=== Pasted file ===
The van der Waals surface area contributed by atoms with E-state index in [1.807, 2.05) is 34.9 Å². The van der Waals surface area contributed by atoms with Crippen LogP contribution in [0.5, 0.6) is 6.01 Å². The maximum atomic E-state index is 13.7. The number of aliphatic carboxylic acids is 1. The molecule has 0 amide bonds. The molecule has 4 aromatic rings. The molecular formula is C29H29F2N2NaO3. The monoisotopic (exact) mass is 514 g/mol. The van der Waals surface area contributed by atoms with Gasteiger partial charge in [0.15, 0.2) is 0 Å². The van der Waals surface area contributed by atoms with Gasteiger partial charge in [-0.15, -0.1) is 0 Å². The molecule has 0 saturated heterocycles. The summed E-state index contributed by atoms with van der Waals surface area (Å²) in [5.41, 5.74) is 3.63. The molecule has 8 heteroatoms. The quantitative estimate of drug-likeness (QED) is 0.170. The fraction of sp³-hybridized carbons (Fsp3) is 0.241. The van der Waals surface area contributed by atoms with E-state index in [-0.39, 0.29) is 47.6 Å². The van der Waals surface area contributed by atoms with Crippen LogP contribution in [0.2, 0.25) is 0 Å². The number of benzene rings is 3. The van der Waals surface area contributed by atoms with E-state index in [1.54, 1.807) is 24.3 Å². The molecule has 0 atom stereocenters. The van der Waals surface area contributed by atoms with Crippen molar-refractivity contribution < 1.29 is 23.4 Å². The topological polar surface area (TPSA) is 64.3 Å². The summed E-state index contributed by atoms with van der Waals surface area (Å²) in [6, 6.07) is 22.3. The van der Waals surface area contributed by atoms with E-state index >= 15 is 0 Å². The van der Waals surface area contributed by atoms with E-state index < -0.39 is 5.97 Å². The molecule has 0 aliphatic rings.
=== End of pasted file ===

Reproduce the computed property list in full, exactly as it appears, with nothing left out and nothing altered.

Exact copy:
The van der Waals surface area contributed by atoms with E-state index in [1.807, 2.05) is 34.9 Å². The van der Waals surface area contributed by atoms with Crippen LogP contribution in [0.5, 0.6) is 6.01 Å². The maximum atomic E-state index is 13.7. The number of aliphatic carboxylic acids is 1. The molecule has 0 amide bonds. The molecule has 4 aromatic rings. The molecular formula is C29H29F2N2NaO3. The monoisotopic (exact) mass is 514 g/mol. The van der Waals surface area contributed by atoms with Gasteiger partial charge in [0.15, 0.2) is 0 Å². The van der Waals surface area contributed by atoms with Gasteiger partial charge in [-0.15, -0.1) is 0 Å². The molecule has 0 saturated heterocycles. The summed E-state index contributed by atoms with van der Waals surface area (Å²) in [5.41, 5.74) is 3.63. The molecule has 8 heteroatoms. The quantitative estimate of drug-likeness (QED) is 0.170. The fraction of sp³-hybridized carbons (Fsp3) is 0.241. The van der Waals surface area contributed by atoms with E-state index in [-0.39, 0.29) is 47.6 Å². The van der Waals surface area contributed by atoms with Crippen LogP contribution in [0.2, 0.25) is 0 Å². The number of benzene rings is 3. The van der Waals surface area contributed by atoms with E-state index in [1.54, 1.807) is 24.3 Å². The molecule has 0 atom stereocenters. The van der Waals surface area contributed by atoms with Crippen molar-refractivity contribution < 1.29 is 23.4 Å². The topological polar surface area (TPSA) is 64.3 Å². The summed E-state index contributed by atoms with van der Waals surface area (Å²) in [6, 6.07) is 22.3. The van der Waals surface area contributed by atoms with E-state index >= 15 is 0 Å². The van der Waals surface area contributed by atoms with E-state index < -0.39 is 5.97 Å². The molecule has 0 aliphatic rings.